Fight for survival
High growth firms warn: ‘we will fail without support’
Dave Hughes: signatory to letter
Scotland’s high-growth company leaders and investors say they have been “passed over” in government support packages and warn that many may not survive the health emergency.
Founders and executives of companies such as Novosound and Chromacity, together with the heads of angel groups such as Equity Gap and Kelvin Capital, have told ministers they are losing out because they do not qualify for the schemes on offer.
In a letter to ministers they say there has been “no mention of support for high-growth, university spin-out companies” in the range of packages on offer.
It says: “During this challenging time, we strongly feel it is important to show support towards the next generation of potential £1bn companies, or Unicorns, in Scotland… and ensure that they do not fail prematurely.”
They have warned that the lack of support risks wasting millions invested in leading edge technology.
The letter, sent last week but only just made public, says that although these companies are currently well-funded, with significant investment from both the public and private sectors, this capital was intended to create highly profitable companies of scale on the international stage, creating high quality jobs “and not meant for the purposes of staying afloat during a national emergency.”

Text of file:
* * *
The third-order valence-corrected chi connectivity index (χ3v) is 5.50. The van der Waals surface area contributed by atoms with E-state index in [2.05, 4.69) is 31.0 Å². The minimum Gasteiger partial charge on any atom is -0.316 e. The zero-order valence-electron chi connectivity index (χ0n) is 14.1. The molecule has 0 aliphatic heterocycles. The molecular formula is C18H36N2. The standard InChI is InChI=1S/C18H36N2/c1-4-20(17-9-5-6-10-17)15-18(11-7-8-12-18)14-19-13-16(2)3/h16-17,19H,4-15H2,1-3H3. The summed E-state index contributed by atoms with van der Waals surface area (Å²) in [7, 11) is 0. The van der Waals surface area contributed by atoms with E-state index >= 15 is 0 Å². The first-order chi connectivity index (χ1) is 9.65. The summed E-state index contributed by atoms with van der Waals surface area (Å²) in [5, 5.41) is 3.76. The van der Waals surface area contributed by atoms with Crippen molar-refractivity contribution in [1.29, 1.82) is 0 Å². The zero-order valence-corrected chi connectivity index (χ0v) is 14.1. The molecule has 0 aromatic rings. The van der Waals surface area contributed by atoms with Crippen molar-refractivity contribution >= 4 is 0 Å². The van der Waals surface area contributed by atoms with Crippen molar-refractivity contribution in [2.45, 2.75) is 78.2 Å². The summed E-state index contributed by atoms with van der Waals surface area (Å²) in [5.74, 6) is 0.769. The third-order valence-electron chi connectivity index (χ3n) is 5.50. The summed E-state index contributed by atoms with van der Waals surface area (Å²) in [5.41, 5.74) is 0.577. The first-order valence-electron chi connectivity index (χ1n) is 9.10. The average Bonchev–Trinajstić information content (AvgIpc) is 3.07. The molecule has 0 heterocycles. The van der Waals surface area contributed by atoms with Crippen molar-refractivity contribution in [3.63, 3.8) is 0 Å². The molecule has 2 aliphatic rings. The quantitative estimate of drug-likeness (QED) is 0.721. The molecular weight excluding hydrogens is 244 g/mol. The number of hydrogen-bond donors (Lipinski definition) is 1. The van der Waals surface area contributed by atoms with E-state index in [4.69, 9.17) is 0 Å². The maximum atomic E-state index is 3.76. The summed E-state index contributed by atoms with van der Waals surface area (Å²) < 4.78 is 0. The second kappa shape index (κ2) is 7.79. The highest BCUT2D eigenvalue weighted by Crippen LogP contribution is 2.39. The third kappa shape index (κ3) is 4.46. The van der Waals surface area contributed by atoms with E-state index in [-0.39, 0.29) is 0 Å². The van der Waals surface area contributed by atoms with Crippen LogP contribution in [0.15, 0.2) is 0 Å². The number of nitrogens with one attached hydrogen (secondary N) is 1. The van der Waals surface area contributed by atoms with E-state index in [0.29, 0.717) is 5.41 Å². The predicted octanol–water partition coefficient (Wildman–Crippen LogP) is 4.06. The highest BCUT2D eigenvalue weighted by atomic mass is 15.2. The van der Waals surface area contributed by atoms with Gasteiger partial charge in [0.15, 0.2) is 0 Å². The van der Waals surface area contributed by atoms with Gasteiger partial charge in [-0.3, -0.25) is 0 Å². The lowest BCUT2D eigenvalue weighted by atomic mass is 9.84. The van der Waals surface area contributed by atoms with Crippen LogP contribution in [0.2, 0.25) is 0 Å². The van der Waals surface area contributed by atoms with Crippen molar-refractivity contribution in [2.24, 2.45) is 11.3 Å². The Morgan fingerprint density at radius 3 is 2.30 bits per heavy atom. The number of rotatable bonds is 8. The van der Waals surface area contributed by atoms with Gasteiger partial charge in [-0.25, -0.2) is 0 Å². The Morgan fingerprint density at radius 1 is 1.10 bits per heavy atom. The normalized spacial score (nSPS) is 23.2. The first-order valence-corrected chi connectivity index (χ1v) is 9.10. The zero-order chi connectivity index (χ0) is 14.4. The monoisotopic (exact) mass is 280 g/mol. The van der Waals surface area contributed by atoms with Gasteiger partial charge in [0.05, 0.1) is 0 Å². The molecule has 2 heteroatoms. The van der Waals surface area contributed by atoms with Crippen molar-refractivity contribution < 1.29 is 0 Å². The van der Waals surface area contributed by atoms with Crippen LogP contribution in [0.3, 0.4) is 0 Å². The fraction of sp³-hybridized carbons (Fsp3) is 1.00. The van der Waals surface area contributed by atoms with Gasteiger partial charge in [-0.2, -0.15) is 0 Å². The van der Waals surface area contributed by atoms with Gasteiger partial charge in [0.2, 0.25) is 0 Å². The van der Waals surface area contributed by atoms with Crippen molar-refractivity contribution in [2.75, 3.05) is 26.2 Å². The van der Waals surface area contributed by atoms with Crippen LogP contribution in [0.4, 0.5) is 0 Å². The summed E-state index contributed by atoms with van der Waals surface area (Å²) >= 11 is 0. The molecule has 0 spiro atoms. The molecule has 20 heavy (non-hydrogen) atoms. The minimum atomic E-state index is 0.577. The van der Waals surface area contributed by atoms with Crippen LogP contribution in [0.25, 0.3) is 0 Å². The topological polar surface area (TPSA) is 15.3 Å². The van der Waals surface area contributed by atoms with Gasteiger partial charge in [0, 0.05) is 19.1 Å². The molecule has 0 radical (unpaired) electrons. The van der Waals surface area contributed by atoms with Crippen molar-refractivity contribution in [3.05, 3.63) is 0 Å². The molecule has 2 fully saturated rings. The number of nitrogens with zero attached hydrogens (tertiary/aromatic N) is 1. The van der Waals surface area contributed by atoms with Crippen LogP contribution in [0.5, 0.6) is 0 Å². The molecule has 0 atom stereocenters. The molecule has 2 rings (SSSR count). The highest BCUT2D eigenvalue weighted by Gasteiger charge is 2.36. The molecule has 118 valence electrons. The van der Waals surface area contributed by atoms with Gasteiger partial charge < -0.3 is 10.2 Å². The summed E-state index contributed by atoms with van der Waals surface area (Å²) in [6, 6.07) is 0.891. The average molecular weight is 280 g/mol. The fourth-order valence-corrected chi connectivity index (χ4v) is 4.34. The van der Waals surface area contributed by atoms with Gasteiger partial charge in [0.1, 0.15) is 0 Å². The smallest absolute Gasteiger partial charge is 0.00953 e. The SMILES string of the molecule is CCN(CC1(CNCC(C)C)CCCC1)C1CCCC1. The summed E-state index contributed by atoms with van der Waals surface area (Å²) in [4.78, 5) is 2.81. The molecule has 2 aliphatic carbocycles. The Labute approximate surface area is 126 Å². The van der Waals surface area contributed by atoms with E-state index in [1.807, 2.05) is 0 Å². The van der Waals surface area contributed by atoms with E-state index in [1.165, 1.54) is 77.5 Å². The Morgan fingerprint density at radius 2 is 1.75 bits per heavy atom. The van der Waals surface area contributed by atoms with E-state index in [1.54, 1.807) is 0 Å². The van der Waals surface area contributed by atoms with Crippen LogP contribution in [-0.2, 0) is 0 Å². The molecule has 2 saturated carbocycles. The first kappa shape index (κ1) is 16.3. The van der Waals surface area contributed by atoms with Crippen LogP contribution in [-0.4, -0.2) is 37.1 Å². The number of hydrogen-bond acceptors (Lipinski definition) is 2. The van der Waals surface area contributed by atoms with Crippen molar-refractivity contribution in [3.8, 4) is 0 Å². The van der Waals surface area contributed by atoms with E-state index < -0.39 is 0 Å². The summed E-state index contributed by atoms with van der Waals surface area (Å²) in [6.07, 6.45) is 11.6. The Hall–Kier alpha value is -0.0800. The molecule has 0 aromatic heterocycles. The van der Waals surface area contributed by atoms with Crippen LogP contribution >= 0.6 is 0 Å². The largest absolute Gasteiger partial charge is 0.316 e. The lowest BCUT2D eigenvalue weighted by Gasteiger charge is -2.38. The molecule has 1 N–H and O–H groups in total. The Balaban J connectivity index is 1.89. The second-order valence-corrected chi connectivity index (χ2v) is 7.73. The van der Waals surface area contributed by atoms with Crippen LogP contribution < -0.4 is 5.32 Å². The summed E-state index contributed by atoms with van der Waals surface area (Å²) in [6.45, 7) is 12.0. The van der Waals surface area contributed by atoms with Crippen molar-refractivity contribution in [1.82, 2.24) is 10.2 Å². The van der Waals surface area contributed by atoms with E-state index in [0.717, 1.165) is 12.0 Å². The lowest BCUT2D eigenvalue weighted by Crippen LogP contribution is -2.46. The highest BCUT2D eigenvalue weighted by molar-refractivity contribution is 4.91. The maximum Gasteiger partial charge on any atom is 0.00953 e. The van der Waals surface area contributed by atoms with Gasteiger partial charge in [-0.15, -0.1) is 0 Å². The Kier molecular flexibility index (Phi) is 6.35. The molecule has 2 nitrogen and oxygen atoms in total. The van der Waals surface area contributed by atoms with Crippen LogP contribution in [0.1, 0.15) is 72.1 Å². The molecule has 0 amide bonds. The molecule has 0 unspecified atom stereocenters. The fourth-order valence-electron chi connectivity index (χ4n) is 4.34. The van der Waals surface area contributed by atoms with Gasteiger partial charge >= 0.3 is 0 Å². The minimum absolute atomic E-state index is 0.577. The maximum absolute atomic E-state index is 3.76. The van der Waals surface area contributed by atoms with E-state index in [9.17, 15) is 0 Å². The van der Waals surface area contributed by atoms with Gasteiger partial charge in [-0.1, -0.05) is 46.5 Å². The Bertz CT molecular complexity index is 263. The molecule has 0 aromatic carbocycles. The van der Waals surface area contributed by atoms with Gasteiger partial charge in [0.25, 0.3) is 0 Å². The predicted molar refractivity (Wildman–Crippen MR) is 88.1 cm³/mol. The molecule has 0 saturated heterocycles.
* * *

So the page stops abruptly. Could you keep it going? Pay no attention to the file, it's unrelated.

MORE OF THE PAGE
It warns that many of the companies “are incredibly apprehensive about using their cash reserves to keep their businesses going whilst they are unable to generate any significant revenue.
“If these companies are to divert all their funding to stay afloat during this period of economic downturn, they simply will not have enough revenue to support crucial business functions which are essential to growing the company once the Covid-19 crisis is over.”
If no action is taken by the government it is inevitable that some businesses will not survive– letter to ministers
The signatories say it is important that university spin-out companies are not overlooked by government plans for business support, and that the large sums of public investment in university research and innovation is not wasted.
“If no action is taken by the government to provide financial support to this particular group of high-growth, start-up businesses, it is inevitable that some will be unable to survive,” they warn.
This would lead to the loss of numerous highly skilled jobs throughout Scotland, but also huge amounts of growth and tax revenue in the Scottish economy for the years to come.
Last month a survey by Turing Fest of 100 tech startups and senior executives revealed that more than half of startups (52%) felt the Scottish Government is doing too little to support entrepreneurs.
On Tuesday by Finance Secretary Kate Forbes announced the appointment of former Skyscanner executive Mark Logan to head up a short review of the contribution of the tech sector to Scotland’s recovery.
Signatories to letter
Dave Hughes, Richard Cooper and Martin Bell, Novosound
Kate Cameron, Cytochroma
Shahida Imani, Chromacity
Richard Boyd and Andy Herbert, Invizius
Holly J Butler and Matthew J Baker, ClinSpec Diagnostics
Paul Atkinson, PAR Equity
John McNicol, Kelvin Capital
Sandy Finlayson, MBM Commercial
Andrew McNeill and Kevin Grainger, EOS Advisory
Fraser Lusty, Equity Gap
Gillian MacAulay, Gabriel Investment Syndicate
Evelyn McDonald, CEO, Scottish EDGE